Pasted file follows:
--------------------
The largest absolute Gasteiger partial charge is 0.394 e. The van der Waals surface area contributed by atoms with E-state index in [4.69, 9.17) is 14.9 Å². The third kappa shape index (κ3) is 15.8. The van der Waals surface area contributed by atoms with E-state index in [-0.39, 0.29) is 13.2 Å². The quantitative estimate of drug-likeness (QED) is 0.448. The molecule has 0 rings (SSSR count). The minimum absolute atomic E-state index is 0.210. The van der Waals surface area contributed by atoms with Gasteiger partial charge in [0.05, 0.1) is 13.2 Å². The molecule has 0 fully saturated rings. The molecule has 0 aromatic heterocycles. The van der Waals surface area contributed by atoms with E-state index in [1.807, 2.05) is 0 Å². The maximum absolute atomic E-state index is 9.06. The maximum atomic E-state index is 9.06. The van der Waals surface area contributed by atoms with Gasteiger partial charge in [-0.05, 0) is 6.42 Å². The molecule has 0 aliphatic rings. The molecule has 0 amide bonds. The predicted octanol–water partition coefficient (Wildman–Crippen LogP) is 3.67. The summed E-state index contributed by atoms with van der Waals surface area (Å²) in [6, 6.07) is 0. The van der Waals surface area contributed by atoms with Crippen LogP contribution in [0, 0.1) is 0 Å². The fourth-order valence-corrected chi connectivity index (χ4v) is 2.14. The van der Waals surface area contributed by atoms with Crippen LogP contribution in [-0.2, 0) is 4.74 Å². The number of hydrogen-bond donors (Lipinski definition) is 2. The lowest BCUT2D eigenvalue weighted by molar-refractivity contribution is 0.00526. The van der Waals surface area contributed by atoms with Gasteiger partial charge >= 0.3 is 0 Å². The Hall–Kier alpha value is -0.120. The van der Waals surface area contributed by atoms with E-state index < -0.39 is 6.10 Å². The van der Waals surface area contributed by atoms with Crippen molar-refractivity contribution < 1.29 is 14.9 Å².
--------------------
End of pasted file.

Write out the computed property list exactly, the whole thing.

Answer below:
The largest absolute Gasteiger partial charge is 0.394 e. The van der Waals surface area contributed by atoms with E-state index in [4.69, 9.17) is 14.9 Å². The third kappa shape index (κ3) is 15.8. The van der Waals surface area contributed by atoms with E-state index in [-0.39, 0.29) is 13.2 Å². The quantitative estimate of drug-likeness (QED) is 0.448. The molecule has 0 rings (SSSR count). The minimum absolute atomic E-state index is 0.210. The van der Waals surface area contributed by atoms with Gasteiger partial charge in [0.05, 0.1) is 13.2 Å². The molecule has 0 fully saturated rings. The molecule has 0 aromatic heterocycles. The van der Waals surface area contributed by atoms with E-state index in [1.807, 2.05) is 0 Å². The maximum absolute atomic E-state index is 9.06. The maximum atomic E-state index is 9.06. The van der Waals surface area contributed by atoms with Gasteiger partial charge in [-0.05, 0) is 6.42 Å². The molecule has 0 aliphatic rings. The molecule has 0 amide bonds. The predicted octanol–water partition coefficient (Wildman–Crippen LogP) is 3.67. The summed E-state index contributed by atoms with van der Waals surface area (Å²) in [6, 6.07) is 0. The van der Waals surface area contributed by atoms with Crippen LogP contribution in [0, 0.1) is 0 Å². The fourth-order valence-corrected chi connectivity index (χ4v) is 2.14. The van der Waals surface area contributed by atoms with Crippen LogP contribution in [-0.2, 0) is 4.74 Å². The number of hydrogen-bond donors (Lipinski definition) is 2. The lowest BCUT2D eigenvalue weighted by molar-refractivity contribution is 0.00526. The van der Waals surface area contributed by atoms with Gasteiger partial charge >= 0.3 is 0 Å². The Hall–Kier alpha value is -0.120. The van der Waals surface area contributed by atoms with E-state index < -0.39 is 6.10 Å². The van der Waals surface area contributed by atoms with Crippen molar-refractivity contribution < 1.29 is 14.9 Å².